New Blu-ray Releases Phantom Thread

(Welcome to Not Dead Yet, a feature dedicated to new Blu-ray releases and what special features you should be excited about. Because yes, some of us still like to own physical copies of our movies.)

What physical media awaits you this week? Why, it’s one of the best films of last year – Phantom Thread! Also: a musical featuring Hugh Jackman and CGI elephants; a Ridley Scott thriller more known for its reshoots than its story; the supposedly last entry in a horror franchise; and two very different indie films.

Here are the new Blu-ray releases and their special features you should check out this week.

Phantom Thread

Paul Thomas Anderson‘s Phantom Thread clearly rubbed some people the wrong way – see the recent think-piece in the New Yorker that completely misses what the film is actually about, for instance. (Better yet, don’t see it; just ignore it). But if you’re in tune to Anderson’s wavelength here, you’re in for a treat. Trailers sold Phantom Thread as a stuffy costume drama, but what Anderson has actually created is a hilarious-but-dry comedy about two people who were seemingly made for each other.

Daniel Day-Lewis, in his supposedly final performance, is Reynolds Woodcock – a fussy, obsessive compulsive fashion designer. Vicky Krieps is Alma, the waitress Reynolds plucks from obscurity and turns into his muse. At first, it seems like Phantom Thread is going to bet yet another meditation on the tortured, abusive male artist who gets away with his awfulness due to his brilliance. But slowly and surely, Anderson pulls the rug out from the viewer and reveals that Phantom Thread has a lot more on its mind, and there’s a lot more to Alma that meets the eye.

As fantastic as Day-Lewis is here (when is he not fantastic?), the film really belongs to Vicky Krieps, who delivers a complex, funny, alluring performance as the mysterious Alma. Also great: Lesley Manville, as Day-Lewis’ reserved-yet-fierce sister Cyril. Phantom Thread is ultimately one of the best films of Anderson’s already fantastic career, and something worth savoring. Speaking of which: don’t watch this film on an empty stomach.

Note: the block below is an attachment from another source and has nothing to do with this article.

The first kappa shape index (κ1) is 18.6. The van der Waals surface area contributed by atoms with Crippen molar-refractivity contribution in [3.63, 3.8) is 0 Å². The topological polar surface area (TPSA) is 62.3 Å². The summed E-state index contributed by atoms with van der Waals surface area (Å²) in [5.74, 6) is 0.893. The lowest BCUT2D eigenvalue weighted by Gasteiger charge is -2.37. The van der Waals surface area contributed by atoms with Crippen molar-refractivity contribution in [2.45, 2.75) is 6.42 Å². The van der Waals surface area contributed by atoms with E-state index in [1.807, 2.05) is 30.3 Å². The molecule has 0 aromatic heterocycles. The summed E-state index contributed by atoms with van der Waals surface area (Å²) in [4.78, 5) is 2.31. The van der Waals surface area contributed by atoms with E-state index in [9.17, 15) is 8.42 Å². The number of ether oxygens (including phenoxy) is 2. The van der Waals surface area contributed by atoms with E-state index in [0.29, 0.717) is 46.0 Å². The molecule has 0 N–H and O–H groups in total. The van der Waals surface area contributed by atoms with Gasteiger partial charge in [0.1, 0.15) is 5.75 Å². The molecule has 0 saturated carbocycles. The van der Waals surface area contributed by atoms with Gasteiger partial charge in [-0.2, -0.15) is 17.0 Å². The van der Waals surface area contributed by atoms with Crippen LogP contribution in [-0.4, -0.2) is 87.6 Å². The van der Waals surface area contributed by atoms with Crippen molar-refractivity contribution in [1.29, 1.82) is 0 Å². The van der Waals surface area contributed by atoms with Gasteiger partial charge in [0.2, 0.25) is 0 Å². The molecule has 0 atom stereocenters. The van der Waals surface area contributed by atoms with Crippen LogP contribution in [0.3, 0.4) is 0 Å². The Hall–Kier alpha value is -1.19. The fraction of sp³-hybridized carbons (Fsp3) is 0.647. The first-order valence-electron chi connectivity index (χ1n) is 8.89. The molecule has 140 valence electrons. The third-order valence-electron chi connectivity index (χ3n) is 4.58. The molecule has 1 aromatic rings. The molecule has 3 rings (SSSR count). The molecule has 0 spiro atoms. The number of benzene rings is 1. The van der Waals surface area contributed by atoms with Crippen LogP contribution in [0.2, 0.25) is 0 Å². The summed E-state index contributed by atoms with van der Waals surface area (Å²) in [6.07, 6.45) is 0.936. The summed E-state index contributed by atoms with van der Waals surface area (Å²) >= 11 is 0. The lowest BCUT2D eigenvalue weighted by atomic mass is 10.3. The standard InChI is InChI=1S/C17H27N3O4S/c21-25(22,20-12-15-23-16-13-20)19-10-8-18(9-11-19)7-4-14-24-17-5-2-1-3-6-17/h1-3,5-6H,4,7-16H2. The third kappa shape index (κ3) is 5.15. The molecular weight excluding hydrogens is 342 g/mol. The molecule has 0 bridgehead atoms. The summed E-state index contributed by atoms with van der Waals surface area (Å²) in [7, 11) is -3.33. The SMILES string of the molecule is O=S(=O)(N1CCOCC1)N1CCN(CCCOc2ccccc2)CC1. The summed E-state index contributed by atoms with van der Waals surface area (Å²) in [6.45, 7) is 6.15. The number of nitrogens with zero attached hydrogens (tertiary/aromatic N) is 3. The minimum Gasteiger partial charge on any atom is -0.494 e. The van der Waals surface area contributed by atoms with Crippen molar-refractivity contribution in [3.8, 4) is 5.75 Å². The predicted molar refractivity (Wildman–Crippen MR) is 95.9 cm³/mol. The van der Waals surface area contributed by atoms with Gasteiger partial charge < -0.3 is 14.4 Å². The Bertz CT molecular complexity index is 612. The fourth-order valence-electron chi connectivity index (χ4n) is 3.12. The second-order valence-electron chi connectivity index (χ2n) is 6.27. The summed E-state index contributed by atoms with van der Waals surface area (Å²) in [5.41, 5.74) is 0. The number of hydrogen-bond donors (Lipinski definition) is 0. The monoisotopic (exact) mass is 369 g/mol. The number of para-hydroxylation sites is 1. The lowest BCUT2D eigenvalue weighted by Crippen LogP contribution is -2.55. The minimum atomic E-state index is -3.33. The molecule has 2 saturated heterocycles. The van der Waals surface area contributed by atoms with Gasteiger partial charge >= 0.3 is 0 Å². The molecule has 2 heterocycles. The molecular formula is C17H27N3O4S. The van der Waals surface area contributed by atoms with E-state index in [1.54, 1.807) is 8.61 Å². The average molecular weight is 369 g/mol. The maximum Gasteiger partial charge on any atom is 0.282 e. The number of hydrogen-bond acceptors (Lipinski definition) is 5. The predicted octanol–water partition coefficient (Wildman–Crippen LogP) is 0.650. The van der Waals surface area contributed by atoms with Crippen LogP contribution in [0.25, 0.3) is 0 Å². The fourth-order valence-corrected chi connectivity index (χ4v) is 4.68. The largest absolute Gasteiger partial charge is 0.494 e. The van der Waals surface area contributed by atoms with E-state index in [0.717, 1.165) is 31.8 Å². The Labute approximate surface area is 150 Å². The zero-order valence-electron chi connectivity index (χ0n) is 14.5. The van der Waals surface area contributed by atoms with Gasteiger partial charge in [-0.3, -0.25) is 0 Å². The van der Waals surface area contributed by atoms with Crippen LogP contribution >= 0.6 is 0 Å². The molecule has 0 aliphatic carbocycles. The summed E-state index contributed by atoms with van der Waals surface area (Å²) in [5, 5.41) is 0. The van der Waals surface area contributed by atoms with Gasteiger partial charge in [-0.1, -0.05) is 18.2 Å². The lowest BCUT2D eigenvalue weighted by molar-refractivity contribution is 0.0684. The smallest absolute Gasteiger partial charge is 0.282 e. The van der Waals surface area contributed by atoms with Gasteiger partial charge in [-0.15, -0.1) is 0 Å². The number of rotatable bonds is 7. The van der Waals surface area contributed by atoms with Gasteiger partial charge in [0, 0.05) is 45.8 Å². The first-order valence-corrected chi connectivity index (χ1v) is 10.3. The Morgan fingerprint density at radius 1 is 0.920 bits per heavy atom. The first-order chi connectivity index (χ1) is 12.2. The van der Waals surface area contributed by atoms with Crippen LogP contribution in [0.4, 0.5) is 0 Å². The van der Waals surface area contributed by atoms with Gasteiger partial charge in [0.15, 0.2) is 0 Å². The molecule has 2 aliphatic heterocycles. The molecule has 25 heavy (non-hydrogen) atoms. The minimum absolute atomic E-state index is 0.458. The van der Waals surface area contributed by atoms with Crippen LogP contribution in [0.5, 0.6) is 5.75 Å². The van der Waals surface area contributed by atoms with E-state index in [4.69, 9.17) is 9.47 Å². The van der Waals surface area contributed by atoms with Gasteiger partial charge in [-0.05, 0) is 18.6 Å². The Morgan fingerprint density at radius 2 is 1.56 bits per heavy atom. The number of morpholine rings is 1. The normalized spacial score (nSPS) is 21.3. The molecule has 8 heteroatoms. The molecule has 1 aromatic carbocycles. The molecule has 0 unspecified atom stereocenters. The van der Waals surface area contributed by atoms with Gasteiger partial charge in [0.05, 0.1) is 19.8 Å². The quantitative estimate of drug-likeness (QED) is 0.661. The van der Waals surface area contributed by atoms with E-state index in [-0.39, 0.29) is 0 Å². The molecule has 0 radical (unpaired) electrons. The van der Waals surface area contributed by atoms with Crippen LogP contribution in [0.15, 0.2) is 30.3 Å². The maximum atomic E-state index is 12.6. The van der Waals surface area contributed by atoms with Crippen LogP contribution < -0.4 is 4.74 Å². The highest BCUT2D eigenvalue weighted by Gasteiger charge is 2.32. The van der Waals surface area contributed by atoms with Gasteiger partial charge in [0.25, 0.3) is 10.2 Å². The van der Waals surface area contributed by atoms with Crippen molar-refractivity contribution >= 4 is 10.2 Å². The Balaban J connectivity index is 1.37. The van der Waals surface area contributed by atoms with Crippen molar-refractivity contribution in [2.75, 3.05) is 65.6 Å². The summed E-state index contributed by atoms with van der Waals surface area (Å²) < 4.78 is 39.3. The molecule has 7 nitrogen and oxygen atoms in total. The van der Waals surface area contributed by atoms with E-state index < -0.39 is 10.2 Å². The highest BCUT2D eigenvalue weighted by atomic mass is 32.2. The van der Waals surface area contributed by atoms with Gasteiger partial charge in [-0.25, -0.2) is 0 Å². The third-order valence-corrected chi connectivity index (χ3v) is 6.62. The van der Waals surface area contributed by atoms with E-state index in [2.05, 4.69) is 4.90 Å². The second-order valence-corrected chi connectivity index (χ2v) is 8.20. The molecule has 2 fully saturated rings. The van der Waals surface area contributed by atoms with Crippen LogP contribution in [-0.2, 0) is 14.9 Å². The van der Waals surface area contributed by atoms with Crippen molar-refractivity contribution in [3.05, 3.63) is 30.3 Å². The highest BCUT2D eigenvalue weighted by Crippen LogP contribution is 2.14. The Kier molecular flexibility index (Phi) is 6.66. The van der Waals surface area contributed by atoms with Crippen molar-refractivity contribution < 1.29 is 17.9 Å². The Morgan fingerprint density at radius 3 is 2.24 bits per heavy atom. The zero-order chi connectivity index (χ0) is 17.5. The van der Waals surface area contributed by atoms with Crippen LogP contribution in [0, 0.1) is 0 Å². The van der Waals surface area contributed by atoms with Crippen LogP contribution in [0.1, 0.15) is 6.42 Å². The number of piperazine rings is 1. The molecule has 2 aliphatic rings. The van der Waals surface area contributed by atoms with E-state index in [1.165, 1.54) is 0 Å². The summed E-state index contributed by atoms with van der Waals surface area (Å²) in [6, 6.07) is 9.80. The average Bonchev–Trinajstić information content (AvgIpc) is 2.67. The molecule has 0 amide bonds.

Special Features To Note

I would’ve loved more features for a film like this, but the extras here are still a treat. There’s a delightful series of camera tests, narrated by Anderson, showing off all the prep work Anderson and his crew put in to create the unique look of the film. These camera tests are somehow better than full modern movies, at least in term of artistry. In addition to this, there’s a collection of deleted scenes. Like previous Anderson Blu-rays (The Master, for instance), the deleted scenes aren’t presented individually. Instead, Anderson has edited them all together into a montage. The montage unfolds mostly without dialogue, while Jonny Greenwood’s gorgeous score plays. There’s also a cheeky “fashion show” segment which takes the fashion show seen in the film and adds a humorous, pompous narration. 

Special Features Include

  • Camera Tests – With audio commentary by Paul Thomas Anderson
  • For the Hungry Boy – A collection of deleted scenes. Music by Jonny Greenwood
  • House of Woodcock Fashion Show – Fashion Show narrated by Adam Buxton
  • Behind the Scenes Photographs – Photographs from the film by Michael Bauman with demo versions of Jonny Greenwood’s score


The Greatest Showman

“There’s a sucker born every minute,” is a quote often attributed to P.T. Barnum. Well, this time, the sucker is me, because gosh darn it, I really enjoyed The Greatest Showman. As I sat there watching Michael Gracey 100% historically inaccurate musical biopic of Barnum, I kept waiting for my built-in cynicism to kick in.

And it never did.

Instead, I highly enjoyed this cornball experience that blends story beats as old as time itself with a super modern sensibility. The songs are catchy as hell, and Gracey is smart enough to stage them with big, show-stopping performances. In other words, this isn’t Tim Burton’s Sweeney Todd, where everyone just stood perfectly still while singing. At the center of it all is a simplistic but worthwhile message of acceptance. The real P.T. Barnum may not have actually been a champion of acceptance and tolerance, but that doesn’t really matter here. Hugh Jackman plays Barnum with all the energy we’ve come to expect from the actor, and the supporting cast – from Zac Efron as Barnum’s young partner, to Zendaya as a high-wire artist, to Michelle Williams as Barnum’s loving wife who sort of vanishes from the back end of the film – all bring their A-game. Bonus: Paul Sparks shows up as a miserable theater critic who just doesn’t “get it.” He’s great.